My main gripe with the game is that it overdoes the classic videogame formula of find three things in order to progress. Throughout the game, you’ll be faced at every turn with collect/switch on/find/unlock/switch off/insert desired verb and optional prepositional phrase here/collect three things objectives so many times that it becomes too predictable. Throwing in the find three things objective occasionally is fine, as it’s a way of increasing the tension and making your current task feel that bit more daunting and over facing. Towards the beginning of the game, you need to restart a generator – but upon reaching it, you find that you have to first power on two other switches prior to flipping the main switch. So far this feels good, as it complicates what was once a simple objective, and it makes you more stressed as you realise that you’re going to have to explore an unpleasant area more thoroughly than you had originally hoped to.
However, a few hours later on, when you’re required to turn on the water sprinklers in order to put out a fire so that you can leave the current ward you’re in, you find the sprinkler system and oh no – for what’s probably the fourth of fifth time, you’ve got to first turn on three water valves. By this point, you’re so used to this style of objective that it starts to sap some of the horror out of the experience and you begin to feel more frustrated and annoyed. Adding more complexity to what appears to be a simple objective at first glance is a great way of building tension and upping the stakes narratively. However, much like a poor film that relies on twists too much that you can see them coming a mile off, you’re quickly able to second guess when Outlast is going to throw you the standard find three things objective curveball, and it cheapens what was at first a good attempt at making you panic more.
Collectibles and insane trophies
There are paper documents you can find throughout the game, which are well-written and detailed, providing valuable chilling details and backstory to the horrific events going on around you. I found that often just finding one of the these was a brief moment of sweet relief, as it meant I could pause for a second and catch my breath whilst I read, not having to think about the latest mess I found myself in. The story told in the various print outs, consultation notes, emails and faxes tell a shocking and repulsive backstory to your arrival, which will be churning away in the back of your mind whilst you’re hiding or running. There’s the standard run of the mill trophies for collecting all of them as well, which should give completionists something to hunt after on subsequent playthroughs in and amongst hiding and running from the variants. Speaking of trophies, there’s also some ridiculously brutal ones which require playing through the game without dying once, or it’s right back to the Miles car at the start of the game The enemies are smarter, have particularly acute hearing, and generally instantly kill you if you’re caught. Good luck with that one!
Graphics, gore and spleens aplenty
The game runs in a buttery 60fps and at 1080p throughout. This, is fucking horrible – I don’t think I’ve seen gore that looks so realistic in a game before. The countless piles of innards, severed heads, organs, spleens, brains, stomachs and other unidentifiably disgusting piles of bloody red mush you find all have a revoltingly wet and shiny look to them. The game runs smoothly all the way through, and the fantastic art direction and the revoltingly realistic looking characters and gore effects make sure that certain scenes will be long in you mind after the game has finished…all in glorious HD of course. Save times are minimal, with no graphical flaws, screen tears or texture pop ins to note, and generally the game loads and feels like Half Life 2 in a way – it feels like you’re playing through a series of connected locations in the asylum, giving it a sense of physicality and interconnected design, rather than a disconnected set of levels.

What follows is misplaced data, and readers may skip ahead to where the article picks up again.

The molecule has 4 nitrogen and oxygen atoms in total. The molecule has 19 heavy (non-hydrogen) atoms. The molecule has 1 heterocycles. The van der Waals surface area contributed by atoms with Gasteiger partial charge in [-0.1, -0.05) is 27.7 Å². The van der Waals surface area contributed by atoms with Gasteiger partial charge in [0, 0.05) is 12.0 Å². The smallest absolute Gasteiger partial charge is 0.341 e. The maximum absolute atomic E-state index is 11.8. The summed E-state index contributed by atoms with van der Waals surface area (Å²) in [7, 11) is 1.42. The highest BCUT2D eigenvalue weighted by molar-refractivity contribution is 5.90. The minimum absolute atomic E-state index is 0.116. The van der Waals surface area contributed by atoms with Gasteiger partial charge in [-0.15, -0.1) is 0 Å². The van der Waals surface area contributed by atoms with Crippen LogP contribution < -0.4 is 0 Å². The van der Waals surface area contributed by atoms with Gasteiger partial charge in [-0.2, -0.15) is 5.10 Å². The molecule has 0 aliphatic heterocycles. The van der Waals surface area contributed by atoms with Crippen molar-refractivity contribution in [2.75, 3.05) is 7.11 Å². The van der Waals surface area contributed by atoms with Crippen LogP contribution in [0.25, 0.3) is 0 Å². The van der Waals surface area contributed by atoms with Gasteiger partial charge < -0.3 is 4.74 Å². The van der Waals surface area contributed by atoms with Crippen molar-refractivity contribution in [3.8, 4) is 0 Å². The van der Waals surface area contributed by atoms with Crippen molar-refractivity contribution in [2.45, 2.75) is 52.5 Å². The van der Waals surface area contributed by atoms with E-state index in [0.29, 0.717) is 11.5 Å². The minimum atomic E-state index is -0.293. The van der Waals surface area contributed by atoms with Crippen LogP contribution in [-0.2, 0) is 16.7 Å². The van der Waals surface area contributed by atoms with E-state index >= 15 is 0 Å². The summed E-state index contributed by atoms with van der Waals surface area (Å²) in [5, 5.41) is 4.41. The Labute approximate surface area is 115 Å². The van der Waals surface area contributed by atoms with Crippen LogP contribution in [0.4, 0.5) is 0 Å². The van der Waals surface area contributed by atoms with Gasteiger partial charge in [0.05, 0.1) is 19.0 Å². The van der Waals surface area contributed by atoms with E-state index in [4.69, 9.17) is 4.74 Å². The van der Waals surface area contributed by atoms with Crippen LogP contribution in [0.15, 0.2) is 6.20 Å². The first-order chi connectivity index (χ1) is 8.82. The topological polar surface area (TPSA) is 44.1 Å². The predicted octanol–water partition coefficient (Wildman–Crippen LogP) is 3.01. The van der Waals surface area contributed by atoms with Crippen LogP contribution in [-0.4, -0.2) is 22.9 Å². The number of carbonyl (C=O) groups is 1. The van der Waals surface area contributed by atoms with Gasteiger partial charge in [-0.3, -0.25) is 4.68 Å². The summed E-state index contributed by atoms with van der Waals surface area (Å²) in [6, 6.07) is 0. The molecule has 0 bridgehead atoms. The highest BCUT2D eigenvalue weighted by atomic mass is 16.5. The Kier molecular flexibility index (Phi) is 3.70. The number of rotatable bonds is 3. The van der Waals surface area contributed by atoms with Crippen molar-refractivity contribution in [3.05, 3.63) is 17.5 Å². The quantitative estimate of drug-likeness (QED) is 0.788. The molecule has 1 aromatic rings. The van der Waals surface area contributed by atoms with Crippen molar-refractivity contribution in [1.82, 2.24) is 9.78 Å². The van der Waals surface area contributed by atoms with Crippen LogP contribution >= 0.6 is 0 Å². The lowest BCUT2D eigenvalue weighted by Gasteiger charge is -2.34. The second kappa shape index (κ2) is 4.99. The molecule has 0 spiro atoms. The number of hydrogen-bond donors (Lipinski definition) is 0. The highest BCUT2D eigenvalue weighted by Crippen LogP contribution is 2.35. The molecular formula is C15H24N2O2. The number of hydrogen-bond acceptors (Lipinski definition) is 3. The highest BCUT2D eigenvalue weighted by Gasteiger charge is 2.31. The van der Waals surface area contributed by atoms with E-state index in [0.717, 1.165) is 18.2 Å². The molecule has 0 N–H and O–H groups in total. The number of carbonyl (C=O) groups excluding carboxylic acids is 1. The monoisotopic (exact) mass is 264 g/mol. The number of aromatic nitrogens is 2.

How to describe the atonal cacophony of sound that is Outlast‘s soundtrack? First, take Bioshock’s soundtrack, cave in its head, stab it violently with a machete, then hack off great bleeding chunks of it before hanging it up on a meat hook to slowly rot in darkness for a week. Then, dunk the maggot infested carcass down and submerge it in a vat of mysterious nanomachines and hook it up to a high-voltage current – voila! You now have the soundtrack to Outlast – congratulations!
The soundtrack, like the game itself, adheres to a careful balance. Beautiful and eerie string sections gently weep their broken melodies to the moonlit sky. The main theme revolves around a simple lone semitone upward shift which although basic makes the hairs on the back of your neck stand up. The brass section scream in terror when you’re discovered by a pair of unblinking green eyes staring back at you in the darkness, and their shrill trumpeting alarms accompany every heavy blow, announcing your swift and violent exit from life with a bludgeoning furious blast. Violins and cellos are roughly grasped and plucked in pizzicato, chipping away at the last vestiges of sanity whilst you huddle behind a door, desperate not to be seen or heard. Orchestrated string section stabbings are exceptionally loud and percussive, making you feel sick to the bottom of your stomach at times when they punch into the score. Even the menus have terrifyingly eerie music playing throughout them which still keeps you constantly on edge when pausing to read a new document or changing your settings. The soundtrack combined with the excellent sound design makes the asylum come to life, and this careful attention to all aspects of sound throughout the entirety of the game is a real highlight.